The romantic tale

Expat zone

The romantic tale

It’s mostly in fantasy books and movies where we hear about a person leaving their nest for better education and life, and then moving to another country to be with their beloved. Candice Lock and Amit Mirchandani make that fictional story into a rather non-fictional one.

Born and brought up in Petaling Jaya, Malaysia, Candice left home at the age of 18 for higher education. After she completed her Information System and Management Studies from Iowa, USA, she moved to the bright city of New York when she was 21. After few years of working in the Big Apple, her company sent her to Bengaluru for a project in 2008. Though she was excited to move, it only made her nervous.

She says, “I was always intrigued by India as it’s the tech hub. But the more I read about the place, the more nervous I became. New York allows people to be anonymous and you didn't have to be worried about things there. But it was absolutely terrifying here. The traffic was insane, the idea of footpaths didn’t exist and you would always have to spend a lot of time and energy negotiating with the auto drivers.”

She recalls an incident from the time she moved where she wore a knee-length skirt and a tank top to go out. She was amused at the attention she received and remembers how the auto drivers demanded extra fare. “It was absolutely frustrating and I didn’t know what to do. English was the only language I could speak, so everything was very difficult. Thankfully I met someone — my husband — and life has been fine since then,” she shares.

Candice and Amit met through a mutual friend. She shares, “Before moving, I got in touch with one of my college friends who was then residing in Boston, and asked him to put me in touch with a few people here. He introduced me to three people and Amit happened to be one of his childhood friends. We all went to ‘Sue's Kitchen’ in Indiranagar and that’s when we met.” Meanwhile, Amit was studying in San Francisco and was in India for vacation. During the brief time they had, they got to know each other and he helped Candice settle better.

But after finishing her project, she went back to Malaysia to start her own business. After months of maintaining a long-distance relationship, both Amit and Candice returned back to Bengaluru to be together, in 2010. Post their engagement, Candice even took up Hindi classes to improve her language. While Amit owns his own design firm now, Candice and her brother-in-law started a Mexican restaurant called ‘Chinita’ two years back. “When I moved here, I used to cook a lot of Mexican dishes. It was very difficult to find the ingredients so I made everything from scratch. Our friends are the ones who suggested the idea of selling the food. Amit and I took 300 tacos to ‘Sunday Soul Sante’ one day and sold all of them! That’s how ‘Chinita’ began,” Candice recalls.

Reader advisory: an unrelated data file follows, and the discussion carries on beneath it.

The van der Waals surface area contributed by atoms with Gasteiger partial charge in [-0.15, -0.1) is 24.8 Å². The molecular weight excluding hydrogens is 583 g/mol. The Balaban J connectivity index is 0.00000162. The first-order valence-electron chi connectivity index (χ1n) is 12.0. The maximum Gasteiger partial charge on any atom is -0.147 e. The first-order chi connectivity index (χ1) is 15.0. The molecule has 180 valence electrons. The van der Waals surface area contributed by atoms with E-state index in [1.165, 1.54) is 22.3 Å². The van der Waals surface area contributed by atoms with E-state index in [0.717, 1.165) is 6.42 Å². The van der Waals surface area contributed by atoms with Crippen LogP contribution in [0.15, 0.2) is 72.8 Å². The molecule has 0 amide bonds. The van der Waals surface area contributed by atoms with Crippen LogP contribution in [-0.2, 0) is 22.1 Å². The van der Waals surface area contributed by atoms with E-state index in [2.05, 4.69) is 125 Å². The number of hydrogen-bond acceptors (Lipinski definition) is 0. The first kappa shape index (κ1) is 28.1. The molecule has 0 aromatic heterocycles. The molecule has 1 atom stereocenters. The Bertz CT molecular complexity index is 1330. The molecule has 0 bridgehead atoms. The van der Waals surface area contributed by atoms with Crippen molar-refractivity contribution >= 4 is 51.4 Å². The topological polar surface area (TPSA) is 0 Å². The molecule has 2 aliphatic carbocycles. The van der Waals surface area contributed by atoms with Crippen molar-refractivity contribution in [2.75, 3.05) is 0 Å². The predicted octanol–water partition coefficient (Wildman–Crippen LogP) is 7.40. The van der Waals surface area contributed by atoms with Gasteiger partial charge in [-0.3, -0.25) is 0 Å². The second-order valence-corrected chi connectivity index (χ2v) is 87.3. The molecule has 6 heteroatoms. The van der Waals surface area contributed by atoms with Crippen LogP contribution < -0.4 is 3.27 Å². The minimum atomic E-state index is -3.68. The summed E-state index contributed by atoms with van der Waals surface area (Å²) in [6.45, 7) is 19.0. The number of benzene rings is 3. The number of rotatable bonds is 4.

Though Candice is a Malaysian, her ancestors are Chinese. Amit says, “When I first went to Malaysia to meet her parents, they were very hesitant to let me in. They were only used to the Indians there and had a pre-conceived notion that I was like them too. But I adapted to their culture and lifestyle fast and I’m happy to say that it's not awkward anymore. We attend all the Chinese weddings and 10-course interesting meal they have along with it.”

On their weekly off, they head out to explore the City with their three-year-old son, Kai. They say, “We recently went to VR Mall in Whitefield and enjoyed the fair they had going on. Otherwise, we like to visit Cubbon Park on Sunday mornings, enjoy ‘Hyderabadi Biryani’ and ‘Rava Idli’ from MTR. The National Gallery of Modern Art is also one of our favourite places. We’re looking forward to the car show that’s happening soon.” The couple makes a trip at least once in nine months, and so far they’ve taken little Kai to Paris, Mexico, Cambodia and Malaysia. “He doesn’t remember much of the places we’ve gone to but he recalls the places that have a beach. We’re also not too sure how he feels about being in Bengaluru because all he wants right now are chocolates,” they laugh.

When asked if Candice found it hard to adjust to Indian flavours, she says, “I’ve been exposed to a lot of Indian food in Malaysia while growing up, so it wasn’t such a big deal for me. Since I’m married to an Indian family, I end up having at least one Indian meal a day.” However, it’s the meal for Christmas that she’s looking forward to. “Christmas in New York is absolutely magical. People, regardless of which religion they are, go out of their way to be with their friends and family, enjoy a good meal, drink some wine and have a great time. Last year, we put up a tree and decorated our home and this year we’re looking forward to a nice dinner with friends and family.”

She also says that it's a constant struggle in India. “I have a love-hate relationship with this place. I've learnt to surrender to the place, accept that the roads will not be straight and it'll always be noisy. I learnt how to drive because it’s just impossible to walk here. But Bengaluru is a warm city with very helpful people all around you.’’

Amit is happy to see that Candice has adjusted well with the place. He says, “It’s amazing to know that she’s adapted so well, sometimes it’s hard to believe that she has no connection with this country at all. But I guess we’re also the kind of people who don’t have a problem with living in a strange land. Candice and I don’t like to think of us as people from different countries and background, but that we’re just two people who like to be with each other.”


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